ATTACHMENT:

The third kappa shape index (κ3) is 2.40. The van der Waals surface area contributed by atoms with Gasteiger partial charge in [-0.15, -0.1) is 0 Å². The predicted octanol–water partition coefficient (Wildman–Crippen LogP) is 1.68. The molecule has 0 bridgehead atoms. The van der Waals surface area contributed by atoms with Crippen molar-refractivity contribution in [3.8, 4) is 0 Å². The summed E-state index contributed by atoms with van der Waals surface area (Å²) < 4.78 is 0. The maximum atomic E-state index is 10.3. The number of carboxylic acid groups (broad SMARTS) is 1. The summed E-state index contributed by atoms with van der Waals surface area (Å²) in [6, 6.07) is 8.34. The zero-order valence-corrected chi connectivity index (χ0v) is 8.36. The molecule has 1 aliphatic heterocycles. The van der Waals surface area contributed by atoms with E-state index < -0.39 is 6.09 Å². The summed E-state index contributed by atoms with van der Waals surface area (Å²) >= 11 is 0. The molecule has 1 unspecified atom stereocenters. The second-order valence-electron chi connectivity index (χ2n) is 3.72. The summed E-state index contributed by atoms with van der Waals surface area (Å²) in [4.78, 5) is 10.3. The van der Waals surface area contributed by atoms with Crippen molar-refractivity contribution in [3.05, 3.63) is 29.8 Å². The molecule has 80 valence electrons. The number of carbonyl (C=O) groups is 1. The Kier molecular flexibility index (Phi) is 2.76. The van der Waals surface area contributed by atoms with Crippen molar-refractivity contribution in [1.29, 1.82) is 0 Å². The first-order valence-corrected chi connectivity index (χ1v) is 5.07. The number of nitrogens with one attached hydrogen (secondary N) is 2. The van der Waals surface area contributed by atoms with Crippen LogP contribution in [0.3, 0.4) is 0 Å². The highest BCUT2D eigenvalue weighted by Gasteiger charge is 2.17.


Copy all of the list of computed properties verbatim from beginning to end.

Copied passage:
The third kappa shape index (κ3) is 2.40. The van der Waals surface area contributed by atoms with Gasteiger partial charge in [-0.15, -0.1) is 0 Å². The predicted octanol–water partition coefficient (Wildman–Crippen LogP) is 1.68. The molecule has 0 bridgehead atoms. The van der Waals surface area contributed by atoms with Crippen molar-refractivity contribution in [3.8, 4) is 0 Å². The summed E-state index contributed by atoms with van der Waals surface area (Å²) < 4.78 is 0. The maximum atomic E-state index is 10.3. The number of carboxylic acid groups (broad SMARTS) is 1. The summed E-state index contributed by atoms with van der Waals surface area (Å²) in [6, 6.07) is 8.34. The zero-order valence-corrected chi connectivity index (χ0v) is 8.36. The molecule has 1 aliphatic heterocycles. The van der Waals surface area contributed by atoms with E-state index < -0.39 is 6.09 Å². The summed E-state index contributed by atoms with van der Waals surface area (Å²) >= 11 is 0. The molecule has 1 unspecified atom stereocenters. The second-order valence-electron chi connectivity index (χ2n) is 3.72. The summed E-state index contributed by atoms with van der Waals surface area (Å²) in [4.78, 5) is 10.3. The van der Waals surface area contributed by atoms with Crippen molar-refractivity contribution in [3.05, 3.63) is 29.8 Å². The molecule has 80 valence electrons. The number of carbonyl (C=O) groups is 1. The Kier molecular flexibility index (Phi) is 2.76. The van der Waals surface area contributed by atoms with Crippen molar-refractivity contribution in [1.29, 1.82) is 0 Å². The first-order valence-corrected chi connectivity index (χ1v) is 5.07. The number of nitrogens with one attached hydrogen (secondary N) is 2. The van der Waals surface area contributed by atoms with Crippen LogP contribution in [0.3, 0.4) is 0 Å². The highest BCUT2D eigenvalue weighted by Gasteiger charge is 2.17.